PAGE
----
Days ahead of the deadline for filing petitions against the repeat presidential election results on November 6, Kenyan authorities, again, cracked down on civil society groups critical of the vote in which Uhuru Kenyatta was once again proclaimed winner.
On November 3, the Kenya Non-Governmental Organizations Co-ordination Board, the regulatory authority for nongovernmental groups, summoned three civil society organizations – Inuka Kenya, Katiba Institute and Muslims for Human Rights (MUHURI) – to respond to allegations of money laundering and employing foreigners without valid work permits, among other reasons.
And on November 6, the board banned the operations of, “Kura Yangu, Sauti Yangu” (“My Vote, My Voice”), an election campaign initiative by a coalition of civil society groups, and, “We the People,” a citizen’s alliance that focuses on good governance, for allegedly operating illegal bank accounts and funding political operations in Kenya.
These organizations say they were targeted because of their work. The head of MUHURI said his organization was targeted because of its involvement in filing elections petitions. He believed the board’s action amounted to a “witch-hunt.”
This is not the first time the board has targeted civil society organizations that were critical of the government or that challenged the credibility of results during this election season.
On August 14, days after Kenyatta was initially declared the winner of the now-annulled August 8 presidential election, the board announced it had cancelled the registration of the Kenya Human Rights Commission (KHRC) – one of the oldest human rights groups in Kenya – citing alleged tax evasion and other issues.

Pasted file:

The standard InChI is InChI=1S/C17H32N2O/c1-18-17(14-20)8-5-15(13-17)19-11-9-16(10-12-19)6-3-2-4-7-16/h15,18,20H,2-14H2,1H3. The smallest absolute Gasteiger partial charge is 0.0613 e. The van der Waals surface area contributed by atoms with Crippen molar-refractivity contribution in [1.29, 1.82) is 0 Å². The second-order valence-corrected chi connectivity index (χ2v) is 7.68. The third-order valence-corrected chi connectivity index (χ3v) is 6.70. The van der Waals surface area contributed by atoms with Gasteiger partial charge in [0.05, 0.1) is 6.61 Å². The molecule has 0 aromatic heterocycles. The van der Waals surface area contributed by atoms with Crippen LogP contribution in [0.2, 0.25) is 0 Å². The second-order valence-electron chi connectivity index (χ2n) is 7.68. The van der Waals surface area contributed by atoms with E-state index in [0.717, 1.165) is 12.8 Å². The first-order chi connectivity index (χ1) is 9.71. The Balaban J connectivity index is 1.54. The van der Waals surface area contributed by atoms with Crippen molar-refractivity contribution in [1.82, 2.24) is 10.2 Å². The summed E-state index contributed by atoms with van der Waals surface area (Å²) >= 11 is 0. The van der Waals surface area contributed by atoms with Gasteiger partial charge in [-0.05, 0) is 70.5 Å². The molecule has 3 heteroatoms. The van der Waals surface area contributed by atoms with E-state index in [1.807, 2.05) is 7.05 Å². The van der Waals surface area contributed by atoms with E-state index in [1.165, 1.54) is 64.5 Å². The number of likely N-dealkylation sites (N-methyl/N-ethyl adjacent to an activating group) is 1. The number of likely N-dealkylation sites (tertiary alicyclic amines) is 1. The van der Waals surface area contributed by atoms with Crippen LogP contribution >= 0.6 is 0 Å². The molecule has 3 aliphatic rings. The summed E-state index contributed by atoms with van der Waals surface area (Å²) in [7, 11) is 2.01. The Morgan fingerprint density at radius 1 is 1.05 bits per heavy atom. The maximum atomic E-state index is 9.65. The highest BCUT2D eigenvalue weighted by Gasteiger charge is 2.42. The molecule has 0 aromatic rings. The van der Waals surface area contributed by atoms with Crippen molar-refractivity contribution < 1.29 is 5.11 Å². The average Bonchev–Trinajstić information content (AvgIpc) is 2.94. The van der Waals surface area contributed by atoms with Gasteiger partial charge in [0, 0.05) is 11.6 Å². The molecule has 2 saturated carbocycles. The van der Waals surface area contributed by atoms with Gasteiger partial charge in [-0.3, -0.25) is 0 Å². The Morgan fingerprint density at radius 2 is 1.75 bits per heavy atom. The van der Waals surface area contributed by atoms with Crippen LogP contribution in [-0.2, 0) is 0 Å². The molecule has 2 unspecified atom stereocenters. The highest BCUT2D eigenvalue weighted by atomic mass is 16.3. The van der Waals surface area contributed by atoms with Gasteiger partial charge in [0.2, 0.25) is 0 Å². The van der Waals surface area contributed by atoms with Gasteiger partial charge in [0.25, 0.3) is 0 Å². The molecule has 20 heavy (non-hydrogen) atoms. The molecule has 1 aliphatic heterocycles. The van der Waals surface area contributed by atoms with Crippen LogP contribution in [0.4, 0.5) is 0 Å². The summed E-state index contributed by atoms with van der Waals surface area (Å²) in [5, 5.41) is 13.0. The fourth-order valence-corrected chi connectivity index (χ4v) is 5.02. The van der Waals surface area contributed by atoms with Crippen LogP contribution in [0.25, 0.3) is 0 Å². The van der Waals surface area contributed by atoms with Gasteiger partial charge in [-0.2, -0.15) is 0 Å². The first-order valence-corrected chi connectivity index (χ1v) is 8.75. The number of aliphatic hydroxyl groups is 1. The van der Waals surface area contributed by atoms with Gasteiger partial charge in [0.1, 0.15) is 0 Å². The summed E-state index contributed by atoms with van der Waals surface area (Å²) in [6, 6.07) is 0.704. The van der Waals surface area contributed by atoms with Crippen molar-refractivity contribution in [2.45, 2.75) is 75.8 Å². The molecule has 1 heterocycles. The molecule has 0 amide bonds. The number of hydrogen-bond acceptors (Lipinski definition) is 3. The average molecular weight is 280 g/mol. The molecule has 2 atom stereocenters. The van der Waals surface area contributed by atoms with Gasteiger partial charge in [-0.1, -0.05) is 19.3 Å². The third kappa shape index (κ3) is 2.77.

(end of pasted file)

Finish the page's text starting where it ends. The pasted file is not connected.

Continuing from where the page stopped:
A day later, the board wrote to the director of criminal investigations with a request to shut down the offices of the Africa Centre for Open Governance (AfriCOG) and arrest its directors. AfriCOG is an organization that specializes in governance issues and has criticized Kenyan authorities for corruption. A high court judge in Nairobi temporarily stopped the board from shutting down AfriCOG and the acting interior cabinet secretary, Dr. Fred Matiang’i, put on hold the deregistration of the two groups, pending further investigations.
Then on October 5, the board also threatened to suspend the activities of the International Development Law Organisation (IDLO), an organization engaged in funding the judiciary including programs concerning the handling of election disputes.
The recent crackdown is part of a wider repression of civil society in Kenya in recent years. The government urgently needs to change course and instead of harassing these organizations, Kenyan authorities should respect their rights and their role in meaningful dialogue.